Donald Trump: “Preserve the shock.”

Friday, May 6, 2016

Although I have always enjoyed politics and follow it closely, the last thing in the world I ever intended this blog to be was politically partisan (i.e. supporting particular candidates on a consistent basis). In fact, in this election season, for the first time in my life I have had thoughts of wanting to flee to the Bruderhof or some other Christian group that eschews the political process altogether. Like many other Americans, I see no one on the horizon that I can vote for without asking forgiveness first.

But we have something before us now that no one foresaw. I believe that the numbingly repeated mantra about “anger” is not the real explanation for the Trump phenomenon. I agree with the perceptive few who have pointed out that Trump has unleashed a human trait that is usually kept under control in successful democracies: the desire for a “strongman,” a caudillo, a Franco, a Mussolini. It’s a type of Fascism, though not precisely, since Trump is not right-wing–indeed, he seems to have no real philosophical center at all–but Fascist in the sense that the leader acts out and calls forth belligerent and fanatical impulses that cloak deep insecurity and, with profound cynicism, manipulates and deceives his supporters.

I have been searching for a voice that speaks for me in the present dilemma. I found two today: E. J. Dionne (Washington Post, Rhodes Scholar, Commonweal) and Leon Wieseltier (The New Republic, The Atlantic), both of whom I have long admired. Dionne has columns in the Post and in Commonweal this week that I am grateful for and recommend. Dionne reports that Wieseltier has proposed the guiding principle: “preserve the shock.” The idea is that, as Donald Trump starts acting “presidential” and “mainstreaming,” we will all start to forget what he is capable of saying and doing when his buttons are pushed.

Here is part of what Dionne writes:

I was dead wrong as a pundit, allowing myself to get carried away by my confidence that, at the end of it all, Americans would see through Trump. I still devoutly believe they will do so, once the campaign moves out of the Republican primaries, but now know how urgent it is to resist capitulation to every attempt to move Trump into the political mainstream.

My friend, the writer Leon Wieseltier, suggested a slogan that embodies the appropriate response to Trump’s ascent: “Preserve the Shock.”
“The only proper response to his success is shame, anger and resistance,” Wieseltier said. “We must not accustom ourselves to this. … Trump is not a ‘new normal.’ No amount of economic injustice, no grievance, justifies the resort to his ugliness.”
Staying shocked for six months is hard. It is also absolutely necessary.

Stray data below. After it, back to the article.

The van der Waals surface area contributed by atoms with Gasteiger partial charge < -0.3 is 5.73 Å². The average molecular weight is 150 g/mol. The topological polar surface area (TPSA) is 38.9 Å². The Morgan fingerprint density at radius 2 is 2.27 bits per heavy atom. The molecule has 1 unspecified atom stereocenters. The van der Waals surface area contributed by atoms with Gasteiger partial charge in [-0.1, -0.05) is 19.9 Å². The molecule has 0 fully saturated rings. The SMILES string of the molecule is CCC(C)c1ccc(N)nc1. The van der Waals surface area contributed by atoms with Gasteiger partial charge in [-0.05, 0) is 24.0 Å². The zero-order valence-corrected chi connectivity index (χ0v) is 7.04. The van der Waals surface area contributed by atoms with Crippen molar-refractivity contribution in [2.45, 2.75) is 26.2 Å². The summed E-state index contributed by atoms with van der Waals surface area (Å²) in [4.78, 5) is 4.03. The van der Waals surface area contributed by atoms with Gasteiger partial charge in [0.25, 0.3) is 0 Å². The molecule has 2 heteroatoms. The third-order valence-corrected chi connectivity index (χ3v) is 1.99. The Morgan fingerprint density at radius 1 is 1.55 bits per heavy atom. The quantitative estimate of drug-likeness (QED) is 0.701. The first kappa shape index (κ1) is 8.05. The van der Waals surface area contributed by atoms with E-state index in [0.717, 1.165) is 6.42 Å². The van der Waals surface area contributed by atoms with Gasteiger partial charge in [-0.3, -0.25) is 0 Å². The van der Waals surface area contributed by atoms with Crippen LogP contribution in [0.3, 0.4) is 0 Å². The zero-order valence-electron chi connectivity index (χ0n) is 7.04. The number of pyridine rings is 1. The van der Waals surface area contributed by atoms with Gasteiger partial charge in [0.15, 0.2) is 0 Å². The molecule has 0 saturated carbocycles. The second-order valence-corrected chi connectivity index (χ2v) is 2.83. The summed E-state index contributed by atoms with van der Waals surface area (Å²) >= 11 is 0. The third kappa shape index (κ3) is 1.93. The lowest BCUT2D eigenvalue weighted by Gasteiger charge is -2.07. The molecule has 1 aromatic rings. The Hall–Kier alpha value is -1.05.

I found some definitions of fascism online that seem pertinent:

Roger Griffin describes fascism as “a genus of political ideology whose mythic core in its various permutations is a…form of populist ultranationalism”. Griffin describes the ideology as having three core components: “(i) the rebirth myth, (ii) populist ultra-nationalism and (iii) the myth of decadence”.[30]
Robert Paxton says that fascism is “a form of political behavior marked by obsessive preoccupation with community decline, humiliation, or victimhood and by compensatory cults of unity, energy, and purity, in which a mass-based party of committed nationalist militants, working in uneasy but effective collaboration with traditional elites, abandons democratic liberties and pursues with redemptive violence and without ethical or legal restraints goals of internal cleansing and external expansion.

And here is a striking paragraph written to me today by the Rev. Dr. David Widdecombe:

Somewhere, I am told, Walter Benjamin talks about the way fascism replaces political language with the language of aesthetics. So this may in part explain why Trump’s opponents cannot (easily) defeat him. He is playing a different game than they are with different rules, and Hillary Clinton, of all people, unlike her husband, is particularly inept at this game. For him, spectacle trumps (?) policy. Don’t know if that helps at all but unfortunately, if it is true, it means that if he is smart enough, he will figure out how to turn ‘presidential’ into its own sort of spectacle. All the commentators who want him to turn ‘presidential’ would probably settle for that. Do you ever wonder if he can manage to pull off some kind of military parade for the Republican convention? He is planning something. Riots I guess may have to do for now; the poor man’s substitute for the parade. It has worked before.

This sent me to the Internet to look up “Nuremberg rallies.” They had always seemed like remote (and creepily fascinating) history to me. Now I wonder. We should not think “this could never happen here.” If the media and the general population begins to treat Trump as if he were a normal candidate, that creepy fascination could gain a foothold. Maybe it already has.

A link to the Commonweal article is below, but it might be necessary to subscribe. If so, you can find Dionne’s similar piece on the Washington Post website.

And finally, here is a spot-on analysis from the Washington Post. Ignore illustrations and read all the way to the end. If this is anywhere near accurate, and I think it may be, we are in even worse trouble than I thought.

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